Sun executives say the Java-based tool is the first open-source implementation of the Liberty Alliance and a prototype of Sun's forthcoming server software, called , which will manage computer user's access and authentication.
The Liberty Alliance Project is an effort to establish a universal online authentication system that serves as an alternative to Microsoft's proprietary Passport online ID system. Both efforts have the same goal: let people surf the Web without having to constantly re-enter passwords, names and other data at different sites.
About half a dozen companies--including Sun, Novell, RSA Security and Entrust--have announced they are planning to support Liberty in their software products. The Liberty Alliance Project, which has the support of big-name companies such as United Airlines, American Express, MasterCard and General Motors, released the first version of the standard in July.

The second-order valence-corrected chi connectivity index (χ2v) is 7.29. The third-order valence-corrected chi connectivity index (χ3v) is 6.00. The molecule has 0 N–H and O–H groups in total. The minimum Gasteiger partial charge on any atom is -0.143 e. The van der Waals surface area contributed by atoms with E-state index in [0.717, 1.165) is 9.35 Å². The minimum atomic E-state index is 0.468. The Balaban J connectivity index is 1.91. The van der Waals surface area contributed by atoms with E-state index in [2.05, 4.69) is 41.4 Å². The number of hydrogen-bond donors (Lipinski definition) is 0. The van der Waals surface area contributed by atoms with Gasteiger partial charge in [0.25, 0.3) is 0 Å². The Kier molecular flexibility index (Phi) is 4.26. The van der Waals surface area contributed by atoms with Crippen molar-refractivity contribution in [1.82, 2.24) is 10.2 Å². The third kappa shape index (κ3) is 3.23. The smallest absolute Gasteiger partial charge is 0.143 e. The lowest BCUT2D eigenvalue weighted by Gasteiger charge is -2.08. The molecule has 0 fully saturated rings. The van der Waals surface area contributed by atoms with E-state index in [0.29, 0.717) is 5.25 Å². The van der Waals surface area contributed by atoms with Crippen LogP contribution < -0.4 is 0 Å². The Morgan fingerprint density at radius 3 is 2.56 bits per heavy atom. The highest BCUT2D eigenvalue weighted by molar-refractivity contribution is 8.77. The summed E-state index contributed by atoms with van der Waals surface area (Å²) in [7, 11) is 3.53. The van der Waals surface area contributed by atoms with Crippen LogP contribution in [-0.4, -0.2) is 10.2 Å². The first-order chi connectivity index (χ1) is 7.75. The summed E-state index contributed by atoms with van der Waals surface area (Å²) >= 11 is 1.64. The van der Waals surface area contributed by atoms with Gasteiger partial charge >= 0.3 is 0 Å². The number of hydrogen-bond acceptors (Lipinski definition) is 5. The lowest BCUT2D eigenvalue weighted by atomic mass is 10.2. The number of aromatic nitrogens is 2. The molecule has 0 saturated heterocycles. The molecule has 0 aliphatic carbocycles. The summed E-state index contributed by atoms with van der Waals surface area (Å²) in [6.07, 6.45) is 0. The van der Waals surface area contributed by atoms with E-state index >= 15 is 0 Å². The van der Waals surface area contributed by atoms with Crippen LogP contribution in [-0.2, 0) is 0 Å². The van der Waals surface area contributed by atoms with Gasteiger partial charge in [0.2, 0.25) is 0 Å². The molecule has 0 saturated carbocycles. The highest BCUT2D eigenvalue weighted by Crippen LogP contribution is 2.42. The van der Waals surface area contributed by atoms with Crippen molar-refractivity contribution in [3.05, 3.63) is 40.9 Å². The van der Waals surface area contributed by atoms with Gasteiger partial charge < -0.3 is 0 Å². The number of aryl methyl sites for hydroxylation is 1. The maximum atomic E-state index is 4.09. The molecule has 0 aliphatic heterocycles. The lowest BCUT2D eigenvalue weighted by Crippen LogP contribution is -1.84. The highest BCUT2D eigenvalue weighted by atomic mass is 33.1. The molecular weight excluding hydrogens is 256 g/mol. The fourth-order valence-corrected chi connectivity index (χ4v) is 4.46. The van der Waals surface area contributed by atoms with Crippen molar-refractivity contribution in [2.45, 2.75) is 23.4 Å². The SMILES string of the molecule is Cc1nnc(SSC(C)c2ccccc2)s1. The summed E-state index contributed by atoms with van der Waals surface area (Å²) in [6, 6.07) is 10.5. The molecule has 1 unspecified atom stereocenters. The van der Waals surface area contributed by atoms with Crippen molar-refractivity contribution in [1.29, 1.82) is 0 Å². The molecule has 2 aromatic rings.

Sun rounded up Liberty Alliance partners, but Sun Chief Executive Scott McNealy recently CNET News.com that the idea for the project came from Visa International.
Sun executives, who plan to release Identity Server 6.0 at year's end, said they developed the new open-source tool because their customers wanted to test out the Liberty standard. Businesses that use the open-source tool can transfer their software code and re-use it with Sun's Identity Server, said Andrew Eliopoulos, Sun's marketing director for the product.
The open-source tool can be downloaded free from Sun's Web site.
In other news, Sun on Wednesday announced that General Electric has used Sun's portal-server software to build a corporate portal Web site for its employees, contractors and consultants.